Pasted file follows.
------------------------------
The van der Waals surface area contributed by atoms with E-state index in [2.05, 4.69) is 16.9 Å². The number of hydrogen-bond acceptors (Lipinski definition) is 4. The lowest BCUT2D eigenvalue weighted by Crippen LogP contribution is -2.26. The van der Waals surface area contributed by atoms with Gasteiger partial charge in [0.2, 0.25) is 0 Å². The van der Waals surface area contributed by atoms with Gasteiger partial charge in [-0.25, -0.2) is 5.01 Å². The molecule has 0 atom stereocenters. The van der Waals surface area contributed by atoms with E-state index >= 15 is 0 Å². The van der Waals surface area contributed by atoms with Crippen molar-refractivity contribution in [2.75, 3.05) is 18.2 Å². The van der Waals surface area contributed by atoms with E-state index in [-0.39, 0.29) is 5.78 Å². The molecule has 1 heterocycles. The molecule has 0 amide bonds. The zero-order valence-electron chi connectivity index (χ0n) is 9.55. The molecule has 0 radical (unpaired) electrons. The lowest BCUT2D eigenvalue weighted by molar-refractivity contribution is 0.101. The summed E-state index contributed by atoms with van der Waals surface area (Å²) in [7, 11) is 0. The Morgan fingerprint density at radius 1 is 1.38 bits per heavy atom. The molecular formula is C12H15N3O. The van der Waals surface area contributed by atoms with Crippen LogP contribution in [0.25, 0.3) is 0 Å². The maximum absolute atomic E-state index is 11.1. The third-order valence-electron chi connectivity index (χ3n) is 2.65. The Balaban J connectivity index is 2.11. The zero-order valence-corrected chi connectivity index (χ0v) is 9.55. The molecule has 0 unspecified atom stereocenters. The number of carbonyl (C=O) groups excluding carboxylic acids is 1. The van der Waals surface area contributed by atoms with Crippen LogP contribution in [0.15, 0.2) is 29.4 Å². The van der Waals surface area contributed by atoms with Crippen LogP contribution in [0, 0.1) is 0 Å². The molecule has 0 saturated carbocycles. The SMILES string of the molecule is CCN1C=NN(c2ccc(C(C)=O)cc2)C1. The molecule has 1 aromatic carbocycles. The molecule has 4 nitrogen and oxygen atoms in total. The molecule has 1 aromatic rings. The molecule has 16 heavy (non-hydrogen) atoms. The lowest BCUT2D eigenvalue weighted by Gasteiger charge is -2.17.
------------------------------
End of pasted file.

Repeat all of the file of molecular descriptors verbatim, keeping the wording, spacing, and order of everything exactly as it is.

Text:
The van der Waals surface area contributed by atoms with E-state index in [2.05, 4.69) is 16.9 Å². The number of hydrogen-bond acceptors (Lipinski definition) is 4. The lowest BCUT2D eigenvalue weighted by Crippen LogP contribution is -2.26. The van der Waals surface area contributed by atoms with Gasteiger partial charge in [0.2, 0.25) is 0 Å². The van der Waals surface area contributed by atoms with Gasteiger partial charge in [-0.25, -0.2) is 5.01 Å². The molecule has 0 atom stereocenters. The van der Waals surface area contributed by atoms with E-state index >= 15 is 0 Å². The van der Waals surface area contributed by atoms with Crippen molar-refractivity contribution in [2.75, 3.05) is 18.2 Å². The van der Waals surface area contributed by atoms with E-state index in [-0.39, 0.29) is 5.78 Å². The molecule has 1 heterocycles. The molecule has 0 amide bonds. The zero-order valence-electron chi connectivity index (χ0n) is 9.55. The molecule has 0 radical (unpaired) electrons. The lowest BCUT2D eigenvalue weighted by molar-refractivity contribution is 0.101. The summed E-state index contributed by atoms with van der Waals surface area (Å²) in [7, 11) is 0. The Morgan fingerprint density at radius 1 is 1.38 bits per heavy atom. The molecular formula is C12H15N3O. The van der Waals surface area contributed by atoms with Crippen LogP contribution in [0.25, 0.3) is 0 Å². The maximum absolute atomic E-state index is 11.1. The third-order valence-electron chi connectivity index (χ3n) is 2.65. The Balaban J connectivity index is 2.11. The zero-order valence-corrected chi connectivity index (χ0v) is 9.55. The molecule has 0 unspecified atom stereocenters. The number of carbonyl (C=O) groups excluding carboxylic acids is 1. The van der Waals surface area contributed by atoms with Crippen LogP contribution in [0.15, 0.2) is 29.4 Å². The van der Waals surface area contributed by atoms with Crippen LogP contribution in [0, 0.1) is 0 Å². The molecule has 0 saturated carbocycles. The SMILES string of the molecule is CCN1C=NN(c2ccc(C(C)=O)cc2)C1. The molecule has 1 aromatic carbocycles. The molecule has 4 nitrogen and oxygen atoms in total. The molecule has 1 aromatic rings. The molecule has 16 heavy (non-hydrogen) atoms. The lowest BCUT2D eigenvalue weighted by Gasteiger charge is -2.17.